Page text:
Star Gazing In Galera
Galera, and the surrounding local area, are a star gazers paradise, and as star gazers know that to enjoy astronomy, you've got to get away from city lights. Situated high in the Altiplano (the high plato) at about 3000 feet the air is very clear and dry, there is no light pollution from large cities, and has endless clear nights which is just ideal for observing the night sky. The weather is generally considered to be the biggest hindrance to astronomy.
The issue is the ‘seeing’. In astronomy, this doesn’t mean how you look at something, but is a term that describes how much the view you see through your binoculars or telescope is disturbed by what’s going on in the atmosphere above you.
In the atmosphere, air at different temperatures is always moving around and mixing together. Light travels through hot and cold air at different speeds so it is continually bent this way and before it finally arrives at your binoculars or telescope it is all shaken and stirred, and because of this effect sometimes there are very few moments of clarity.
Galera being situated where it is has a very dry, pollutant free, stable atmosphere, and a transparency of the sky that is so good that we get sharp, steady views of the night sky, and with its endless clear nights it makes an ideal location for both professional research astronomy, amateur astronomers and casual star gazers alike.
This area of Andalucia is quickly becoming a haven for amateur astronomers and astrophotographers because of its very dark sky and the ideal conditions that it offers. One amateur astronomer is Dave Watson who moved to Galera in 2003. Dave's main interest is photographing and capturing the wonders of the night sky and in particular deep-sky objects.
You can visit Dave's website at http://www.qdigital-astro.com where you can see more of his images, examples of which are shown below.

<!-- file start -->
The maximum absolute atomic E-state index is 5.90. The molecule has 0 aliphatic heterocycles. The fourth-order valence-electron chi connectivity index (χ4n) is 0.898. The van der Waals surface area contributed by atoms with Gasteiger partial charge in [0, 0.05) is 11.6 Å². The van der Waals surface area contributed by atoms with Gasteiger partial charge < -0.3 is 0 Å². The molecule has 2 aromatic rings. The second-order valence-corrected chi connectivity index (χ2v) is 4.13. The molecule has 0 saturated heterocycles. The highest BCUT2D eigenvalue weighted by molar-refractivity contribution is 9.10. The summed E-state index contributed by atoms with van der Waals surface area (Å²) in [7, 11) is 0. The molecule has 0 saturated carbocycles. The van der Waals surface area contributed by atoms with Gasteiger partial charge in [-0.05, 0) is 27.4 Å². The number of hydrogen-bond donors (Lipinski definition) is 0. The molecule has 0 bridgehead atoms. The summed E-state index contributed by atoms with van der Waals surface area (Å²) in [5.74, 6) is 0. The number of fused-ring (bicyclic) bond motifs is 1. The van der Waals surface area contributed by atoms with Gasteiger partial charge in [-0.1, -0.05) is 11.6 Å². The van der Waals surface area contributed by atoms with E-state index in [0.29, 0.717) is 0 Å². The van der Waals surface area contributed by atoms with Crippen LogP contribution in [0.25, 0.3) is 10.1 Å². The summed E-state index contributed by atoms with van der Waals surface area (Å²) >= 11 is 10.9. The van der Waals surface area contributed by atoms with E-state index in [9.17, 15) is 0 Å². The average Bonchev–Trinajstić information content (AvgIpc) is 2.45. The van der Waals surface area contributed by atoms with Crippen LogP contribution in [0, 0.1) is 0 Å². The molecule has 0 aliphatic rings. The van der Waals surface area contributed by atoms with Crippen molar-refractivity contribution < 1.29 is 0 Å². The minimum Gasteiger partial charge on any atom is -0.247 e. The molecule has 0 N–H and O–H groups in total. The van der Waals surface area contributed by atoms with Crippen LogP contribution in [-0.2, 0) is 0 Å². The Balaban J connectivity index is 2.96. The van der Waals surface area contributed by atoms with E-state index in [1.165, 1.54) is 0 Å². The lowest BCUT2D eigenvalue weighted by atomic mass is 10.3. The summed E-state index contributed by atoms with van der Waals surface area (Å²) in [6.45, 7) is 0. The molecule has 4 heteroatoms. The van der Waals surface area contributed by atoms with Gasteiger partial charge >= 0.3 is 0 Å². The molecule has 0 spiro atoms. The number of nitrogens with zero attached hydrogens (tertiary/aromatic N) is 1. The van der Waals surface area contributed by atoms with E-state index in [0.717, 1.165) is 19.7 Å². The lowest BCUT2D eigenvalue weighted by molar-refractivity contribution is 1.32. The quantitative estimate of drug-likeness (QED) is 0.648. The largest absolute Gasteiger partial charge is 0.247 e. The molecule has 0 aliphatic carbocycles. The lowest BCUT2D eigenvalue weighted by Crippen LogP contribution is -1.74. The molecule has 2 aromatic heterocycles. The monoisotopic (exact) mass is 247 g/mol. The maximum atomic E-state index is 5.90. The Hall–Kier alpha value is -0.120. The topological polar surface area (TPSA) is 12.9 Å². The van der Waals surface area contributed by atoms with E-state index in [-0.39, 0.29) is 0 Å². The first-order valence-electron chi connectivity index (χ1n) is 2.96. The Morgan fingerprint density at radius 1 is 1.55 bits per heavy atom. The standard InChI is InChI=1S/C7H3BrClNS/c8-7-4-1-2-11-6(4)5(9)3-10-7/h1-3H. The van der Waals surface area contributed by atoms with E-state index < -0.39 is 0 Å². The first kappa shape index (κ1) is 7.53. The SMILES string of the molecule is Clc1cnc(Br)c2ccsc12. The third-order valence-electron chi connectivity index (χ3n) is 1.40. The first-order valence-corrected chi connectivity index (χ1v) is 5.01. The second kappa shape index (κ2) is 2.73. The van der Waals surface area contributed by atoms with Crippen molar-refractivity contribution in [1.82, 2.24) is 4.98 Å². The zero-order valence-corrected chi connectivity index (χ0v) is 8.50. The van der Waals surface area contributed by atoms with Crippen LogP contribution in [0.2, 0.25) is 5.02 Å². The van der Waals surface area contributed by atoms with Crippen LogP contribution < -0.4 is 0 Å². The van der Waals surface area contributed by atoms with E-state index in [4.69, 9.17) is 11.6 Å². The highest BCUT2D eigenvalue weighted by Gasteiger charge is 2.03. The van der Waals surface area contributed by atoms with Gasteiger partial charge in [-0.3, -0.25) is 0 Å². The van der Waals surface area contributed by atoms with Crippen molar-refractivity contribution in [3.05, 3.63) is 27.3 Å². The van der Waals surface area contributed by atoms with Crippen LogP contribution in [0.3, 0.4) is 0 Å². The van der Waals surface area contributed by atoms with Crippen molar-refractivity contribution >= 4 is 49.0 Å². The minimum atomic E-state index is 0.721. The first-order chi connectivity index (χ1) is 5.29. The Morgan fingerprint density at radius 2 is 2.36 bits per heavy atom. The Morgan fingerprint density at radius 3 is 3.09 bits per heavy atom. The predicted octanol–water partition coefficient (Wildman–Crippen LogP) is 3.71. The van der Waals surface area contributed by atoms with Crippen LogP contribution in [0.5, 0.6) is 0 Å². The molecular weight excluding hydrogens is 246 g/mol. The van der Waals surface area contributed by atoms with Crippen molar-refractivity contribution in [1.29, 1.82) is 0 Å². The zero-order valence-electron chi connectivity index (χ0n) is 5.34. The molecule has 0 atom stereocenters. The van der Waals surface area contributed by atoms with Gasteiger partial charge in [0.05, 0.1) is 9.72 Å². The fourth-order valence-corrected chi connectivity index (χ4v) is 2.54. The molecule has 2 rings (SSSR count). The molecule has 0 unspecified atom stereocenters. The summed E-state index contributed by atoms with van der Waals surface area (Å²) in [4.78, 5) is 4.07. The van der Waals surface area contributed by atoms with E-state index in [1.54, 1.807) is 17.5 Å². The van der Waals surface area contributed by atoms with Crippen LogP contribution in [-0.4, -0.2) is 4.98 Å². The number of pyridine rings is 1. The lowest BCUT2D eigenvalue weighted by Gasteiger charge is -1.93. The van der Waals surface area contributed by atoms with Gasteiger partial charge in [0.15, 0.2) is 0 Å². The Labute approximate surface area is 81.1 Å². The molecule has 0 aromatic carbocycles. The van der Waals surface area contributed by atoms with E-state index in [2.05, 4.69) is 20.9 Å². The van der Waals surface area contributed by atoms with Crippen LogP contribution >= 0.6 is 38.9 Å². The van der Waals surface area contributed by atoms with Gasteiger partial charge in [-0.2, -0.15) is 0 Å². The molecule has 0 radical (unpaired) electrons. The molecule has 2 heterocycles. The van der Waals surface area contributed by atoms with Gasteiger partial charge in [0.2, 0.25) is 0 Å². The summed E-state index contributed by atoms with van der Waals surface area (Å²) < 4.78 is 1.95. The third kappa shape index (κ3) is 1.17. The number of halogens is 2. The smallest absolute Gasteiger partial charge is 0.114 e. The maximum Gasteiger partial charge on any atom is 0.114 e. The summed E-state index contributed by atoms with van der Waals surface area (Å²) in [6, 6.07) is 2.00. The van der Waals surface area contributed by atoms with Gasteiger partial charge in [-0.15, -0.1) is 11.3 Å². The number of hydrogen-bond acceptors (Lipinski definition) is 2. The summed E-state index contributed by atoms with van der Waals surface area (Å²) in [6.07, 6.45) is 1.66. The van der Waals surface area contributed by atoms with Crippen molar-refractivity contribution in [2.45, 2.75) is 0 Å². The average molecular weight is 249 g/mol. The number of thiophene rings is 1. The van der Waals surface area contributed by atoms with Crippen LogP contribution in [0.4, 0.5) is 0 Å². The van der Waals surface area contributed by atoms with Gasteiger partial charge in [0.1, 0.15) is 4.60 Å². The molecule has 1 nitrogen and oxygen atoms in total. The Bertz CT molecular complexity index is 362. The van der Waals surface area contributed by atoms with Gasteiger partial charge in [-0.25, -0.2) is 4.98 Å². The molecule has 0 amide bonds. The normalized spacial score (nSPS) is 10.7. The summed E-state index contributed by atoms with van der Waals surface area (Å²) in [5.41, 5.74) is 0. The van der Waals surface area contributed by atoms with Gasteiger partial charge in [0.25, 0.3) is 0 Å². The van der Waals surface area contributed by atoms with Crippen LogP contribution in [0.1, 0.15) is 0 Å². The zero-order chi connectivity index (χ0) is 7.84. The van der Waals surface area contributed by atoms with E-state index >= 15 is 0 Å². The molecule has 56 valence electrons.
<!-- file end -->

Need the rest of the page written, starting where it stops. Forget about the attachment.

|Horsehead Nebula||Great Orion Nebula|
|Andromeda Galaxy||Elephant's Trunk Nebula|
The site is equipped with everything necessary to host robotic telescopes to be used remotely via Internet by amateur astronomers and is located on high peaks in Nerpio and is surrounded by the mountain ranges in Granada and Murcia and the famous Cazorla National Park, largest in Spain and second in Europe. Visit their website at http://www.astrocamp.es.
The German-Spanish Astronomical Center at Calar Alto is located in the Sierra de Los Filabres just south of Baza. It is operated jointly by the Max Planck Institute in Heidelberg, Germany, and the Instituto de Astrofisica de Andalucia in Granada. Calar Alto provides three telescopes with apertures of 1.23m, 2.2m and 3.5m to the general community, and a 1.5m telescope that is operated remotely under the control of the Observatory of Madrid. Visit their website at http://www.caha.es.
So whether you are a avid astronomer or just a casual star gazer don't forget to bring your binoculars or portable telescope whenever you visit Galera or the surrounding area.
|Looking at the Sun will cause immediate and irreversible damage to your eyes. Eye damage is often painless, so there is no warning to the observer that damage has occurred until it is too late. Do not look through binoculars, a telescope or its viewfinder, or even point binoculars, a telescope or its viewfinder at or near the Sun. |